A non-Indian Vidya Lakshmi?

I’m playing a game with other folks on GoodReads where we pick up tasks related to seasonal holidays from around the world. This was one of the tasks for Diwali.

Vidya-Lakshmi is the 7th of her 8 forms. “Vidya” means knowledge as well as education, not just degrees or diplomas from the university, but real all-round education. Thus, this form of Goddess Lakshmi is the giver of knowledge of the arts and sciences. Which character from a book that you read this year could be a non-Indian version of Vidya-Lakshmi?

I nominate Marie Mitchell from ‘American Spy’ as a candidate for Vidya Lakshmi because she attempts to pass on to her sons the things they need to know to understand their past and to protect themselves in the future..

‘American Spy’ is written as a first-person account by Marie Mitchell to her two twin sons. The account opens with a description of an armed man breaking into their home and trying to kill them. The rest is an explanation, for the sons to read when they are old enough, of the background to the attack and the need for the flight from home that follows it.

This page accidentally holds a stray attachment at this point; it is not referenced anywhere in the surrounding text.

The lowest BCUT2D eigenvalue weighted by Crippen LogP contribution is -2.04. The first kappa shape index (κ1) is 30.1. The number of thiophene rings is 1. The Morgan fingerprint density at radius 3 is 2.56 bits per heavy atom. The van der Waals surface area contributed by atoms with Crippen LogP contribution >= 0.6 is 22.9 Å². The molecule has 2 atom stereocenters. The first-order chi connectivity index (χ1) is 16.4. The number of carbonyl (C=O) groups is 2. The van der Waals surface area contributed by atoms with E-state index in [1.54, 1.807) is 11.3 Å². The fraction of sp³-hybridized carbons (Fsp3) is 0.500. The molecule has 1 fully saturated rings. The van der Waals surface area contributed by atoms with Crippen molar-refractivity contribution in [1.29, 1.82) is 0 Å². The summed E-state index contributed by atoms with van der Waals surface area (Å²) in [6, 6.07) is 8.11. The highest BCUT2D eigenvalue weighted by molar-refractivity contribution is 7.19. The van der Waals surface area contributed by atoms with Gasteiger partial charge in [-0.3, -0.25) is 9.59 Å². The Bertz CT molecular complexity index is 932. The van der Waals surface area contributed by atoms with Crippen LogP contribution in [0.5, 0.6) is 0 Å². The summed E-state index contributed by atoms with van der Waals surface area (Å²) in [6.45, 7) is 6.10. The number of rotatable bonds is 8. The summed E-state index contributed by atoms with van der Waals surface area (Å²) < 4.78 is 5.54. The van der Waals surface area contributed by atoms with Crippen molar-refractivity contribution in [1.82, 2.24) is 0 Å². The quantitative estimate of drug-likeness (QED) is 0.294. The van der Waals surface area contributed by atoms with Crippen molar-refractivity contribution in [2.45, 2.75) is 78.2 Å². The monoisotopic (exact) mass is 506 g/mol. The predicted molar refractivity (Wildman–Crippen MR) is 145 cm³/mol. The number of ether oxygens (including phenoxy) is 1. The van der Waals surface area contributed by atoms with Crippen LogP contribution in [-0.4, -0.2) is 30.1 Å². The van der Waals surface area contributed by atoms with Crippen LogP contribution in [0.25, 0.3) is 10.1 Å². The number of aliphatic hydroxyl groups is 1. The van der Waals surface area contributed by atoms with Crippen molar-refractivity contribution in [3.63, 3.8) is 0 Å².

This ‘letters to my sons’ format means that the book is as focused on their family history as it is upon the ins and outs of Cold War spying. It also means that it tends to be more reflective in style. There are moments of tension and there is a fair amount of action but most of the novel is a mother’s attempt to pass on to her sons who she is and who they should strive to become. Not surprisingly, this means a lot of the novel is about what it means to be black in America in the eighties.

There’s a lot in this book about what the excluded owe to those who exclude them and about how to make a place for yourself in a world that doesn’t want you to be in it.

Marie Mitchell is someone who has learned to keep her inner self secret, hiding it behind constructed identities that she thinks will help her get what she wants. She does this because, at a very deep level, she accepts that she cannot have what she wants if she presents herself as she truly is.

She passes this notion of living your life undercover on to her sons in passages like this one, where she talks about her love for a former boyfriend.

‘A part of me still loves Robbie but I can’t tell him that. He’d take it as an invitation. I can only confess that to you two, here in these pages. To tell anyone else how I feel about him is to blow my cover. Throughout my life, the most consistent way I’ve revealed who I really am is through whom I’ve chosen to love.’

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